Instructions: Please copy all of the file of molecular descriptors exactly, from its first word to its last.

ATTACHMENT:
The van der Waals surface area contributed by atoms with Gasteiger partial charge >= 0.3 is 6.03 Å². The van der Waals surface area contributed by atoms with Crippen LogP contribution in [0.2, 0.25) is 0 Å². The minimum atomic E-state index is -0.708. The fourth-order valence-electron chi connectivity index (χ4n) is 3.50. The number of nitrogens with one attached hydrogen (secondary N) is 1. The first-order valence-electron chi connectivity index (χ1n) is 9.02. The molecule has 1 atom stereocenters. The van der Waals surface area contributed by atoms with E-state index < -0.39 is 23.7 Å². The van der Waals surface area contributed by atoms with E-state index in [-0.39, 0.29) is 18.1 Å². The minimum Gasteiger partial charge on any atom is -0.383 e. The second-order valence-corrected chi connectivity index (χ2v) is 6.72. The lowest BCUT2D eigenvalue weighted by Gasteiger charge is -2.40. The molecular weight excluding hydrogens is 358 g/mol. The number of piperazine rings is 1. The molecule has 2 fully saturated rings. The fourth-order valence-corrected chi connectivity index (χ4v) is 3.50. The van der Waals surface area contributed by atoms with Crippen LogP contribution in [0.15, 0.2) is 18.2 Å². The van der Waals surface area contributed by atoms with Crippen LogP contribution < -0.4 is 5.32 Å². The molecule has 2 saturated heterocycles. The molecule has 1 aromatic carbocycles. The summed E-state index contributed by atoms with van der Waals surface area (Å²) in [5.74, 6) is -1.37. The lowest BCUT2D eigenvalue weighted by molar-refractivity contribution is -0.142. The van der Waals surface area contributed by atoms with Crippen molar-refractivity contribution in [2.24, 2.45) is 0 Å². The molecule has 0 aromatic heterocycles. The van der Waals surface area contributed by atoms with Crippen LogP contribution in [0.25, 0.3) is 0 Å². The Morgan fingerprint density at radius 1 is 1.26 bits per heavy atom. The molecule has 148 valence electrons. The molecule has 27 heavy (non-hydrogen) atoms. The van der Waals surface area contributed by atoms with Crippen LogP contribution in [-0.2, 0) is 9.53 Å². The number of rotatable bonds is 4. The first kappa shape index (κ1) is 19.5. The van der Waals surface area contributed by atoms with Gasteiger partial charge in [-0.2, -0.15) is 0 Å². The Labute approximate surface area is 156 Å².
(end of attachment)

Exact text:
The van der Waals surface area contributed by atoms with Gasteiger partial charge >= 0.3 is 6.03 Å². The van der Waals surface area contributed by atoms with Crippen LogP contribution in [0.2, 0.25) is 0 Å². The minimum atomic E-state index is -0.708. The fourth-order valence-electron chi connectivity index (χ4n) is 3.50. The number of nitrogens with one attached hydrogen (secondary N) is 1. The first-order valence-electron chi connectivity index (χ1n) is 9.02. The molecule has 1 atom stereocenters. The van der Waals surface area contributed by atoms with E-state index < -0.39 is 23.7 Å². The van der Waals surface area contributed by atoms with E-state index in [-0.39, 0.29) is 18.1 Å². The minimum Gasteiger partial charge on any atom is -0.383 e. The second-order valence-corrected chi connectivity index (χ2v) is 6.72. The lowest BCUT2D eigenvalue weighted by Gasteiger charge is -2.40. The molecular weight excluding hydrogens is 358 g/mol. The number of piperazine rings is 1. The molecule has 2 fully saturated rings. The fourth-order valence-corrected chi connectivity index (χ4v) is 3.50. The van der Waals surface area contributed by atoms with Crippen LogP contribution in [0.15, 0.2) is 18.2 Å². The van der Waals surface area contributed by atoms with Crippen LogP contribution < -0.4 is 5.32 Å². The molecule has 2 saturated heterocycles. The molecule has 1 aromatic carbocycles. The summed E-state index contributed by atoms with van der Waals surface area (Å²) in [5.74, 6) is -1.37. The lowest BCUT2D eigenvalue weighted by molar-refractivity contribution is -0.142. The van der Waals surface area contributed by atoms with Crippen molar-refractivity contribution in [2.24, 2.45) is 0 Å². The molecule has 0 aromatic heterocycles. The van der Waals surface area contributed by atoms with Crippen LogP contribution in [0.25, 0.3) is 0 Å². The Morgan fingerprint density at radius 1 is 1.26 bits per heavy atom. The molecule has 148 valence electrons. The molecule has 27 heavy (non-hydrogen) atoms. The van der Waals surface area contributed by atoms with Crippen LogP contribution in [-0.2, 0) is 9.53 Å². The number of rotatable bonds is 4. The first kappa shape index (κ1) is 19.5. The van der Waals surface area contributed by atoms with Gasteiger partial charge in [-0.2, -0.15) is 0 Å². The Labute approximate surface area is 156 Å².